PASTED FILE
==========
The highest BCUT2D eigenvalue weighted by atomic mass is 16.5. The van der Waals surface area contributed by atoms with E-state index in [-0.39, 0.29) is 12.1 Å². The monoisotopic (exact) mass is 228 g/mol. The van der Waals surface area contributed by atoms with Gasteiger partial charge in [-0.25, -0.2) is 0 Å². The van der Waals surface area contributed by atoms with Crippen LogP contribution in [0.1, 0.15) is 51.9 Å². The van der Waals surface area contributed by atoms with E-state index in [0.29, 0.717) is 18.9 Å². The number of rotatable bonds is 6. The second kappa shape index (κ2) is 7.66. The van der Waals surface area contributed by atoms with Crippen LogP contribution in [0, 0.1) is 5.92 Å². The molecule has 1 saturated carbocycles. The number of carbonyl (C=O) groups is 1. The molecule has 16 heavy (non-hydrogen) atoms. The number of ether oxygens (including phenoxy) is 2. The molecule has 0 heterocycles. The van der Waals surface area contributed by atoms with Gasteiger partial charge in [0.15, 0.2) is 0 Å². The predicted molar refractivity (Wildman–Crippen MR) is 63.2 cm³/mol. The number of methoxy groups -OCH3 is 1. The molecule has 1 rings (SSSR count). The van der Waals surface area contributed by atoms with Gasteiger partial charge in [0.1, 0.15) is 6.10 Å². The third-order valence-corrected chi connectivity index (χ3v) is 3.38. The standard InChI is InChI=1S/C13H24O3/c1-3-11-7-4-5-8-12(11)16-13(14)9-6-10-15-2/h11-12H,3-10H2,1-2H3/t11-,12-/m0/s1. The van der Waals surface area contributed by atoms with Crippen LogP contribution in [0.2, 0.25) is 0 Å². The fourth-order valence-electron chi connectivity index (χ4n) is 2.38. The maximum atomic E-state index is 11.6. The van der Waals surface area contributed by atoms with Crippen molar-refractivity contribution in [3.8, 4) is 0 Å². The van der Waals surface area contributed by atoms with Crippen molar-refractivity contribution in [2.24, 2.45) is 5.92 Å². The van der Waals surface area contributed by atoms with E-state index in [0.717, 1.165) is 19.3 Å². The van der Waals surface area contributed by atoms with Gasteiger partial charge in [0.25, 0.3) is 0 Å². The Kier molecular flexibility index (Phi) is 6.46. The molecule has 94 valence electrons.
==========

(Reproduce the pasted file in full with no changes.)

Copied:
The highest BCUT2D eigenvalue weighted by atomic mass is 16.5. The van der Waals surface area contributed by atoms with E-state index in [-0.39, 0.29) is 12.1 Å². The monoisotopic (exact) mass is 228 g/mol. The van der Waals surface area contributed by atoms with Gasteiger partial charge in [-0.25, -0.2) is 0 Å². The van der Waals surface area contributed by atoms with Crippen LogP contribution in [0.1, 0.15) is 51.9 Å². The van der Waals surface area contributed by atoms with E-state index in [0.29, 0.717) is 18.9 Å². The number of rotatable bonds is 6. The second kappa shape index (κ2) is 7.66. The van der Waals surface area contributed by atoms with Crippen LogP contribution in [0, 0.1) is 5.92 Å². The molecule has 1 saturated carbocycles. The number of carbonyl (C=O) groups is 1. The molecule has 16 heavy (non-hydrogen) atoms. The number of ether oxygens (including phenoxy) is 2. The molecule has 0 heterocycles. The van der Waals surface area contributed by atoms with Gasteiger partial charge in [0.15, 0.2) is 0 Å². The predicted molar refractivity (Wildman–Crippen MR) is 63.2 cm³/mol. The number of methoxy groups -OCH3 is 1. The molecule has 1 rings (SSSR count). The van der Waals surface area contributed by atoms with Gasteiger partial charge in [0.1, 0.15) is 6.10 Å². The third-order valence-corrected chi connectivity index (χ3v) is 3.38. The standard InChI is InChI=1S/C13H24O3/c1-3-11-7-4-5-8-12(11)16-13(14)9-6-10-15-2/h11-12H,3-10H2,1-2H3/t11-,12-/m0/s1. The van der Waals surface area contributed by atoms with Crippen LogP contribution in [0.2, 0.25) is 0 Å². The fourth-order valence-electron chi connectivity index (χ4n) is 2.38. The maximum atomic E-state index is 11.6. The van der Waals surface area contributed by atoms with Crippen molar-refractivity contribution in [3.8, 4) is 0 Å². The van der Waals surface area contributed by atoms with Crippen molar-refractivity contribution in [2.24, 2.45) is 5.92 Å². The van der Waals surface area contributed by atoms with E-state index in [0.717, 1.165) is 19.3 Å². The van der Waals surface area contributed by atoms with Gasteiger partial charge in [0.25, 0.3) is 0 Å². The Kier molecular flexibility index (Phi) is 6.46. The molecule has 94 valence electrons.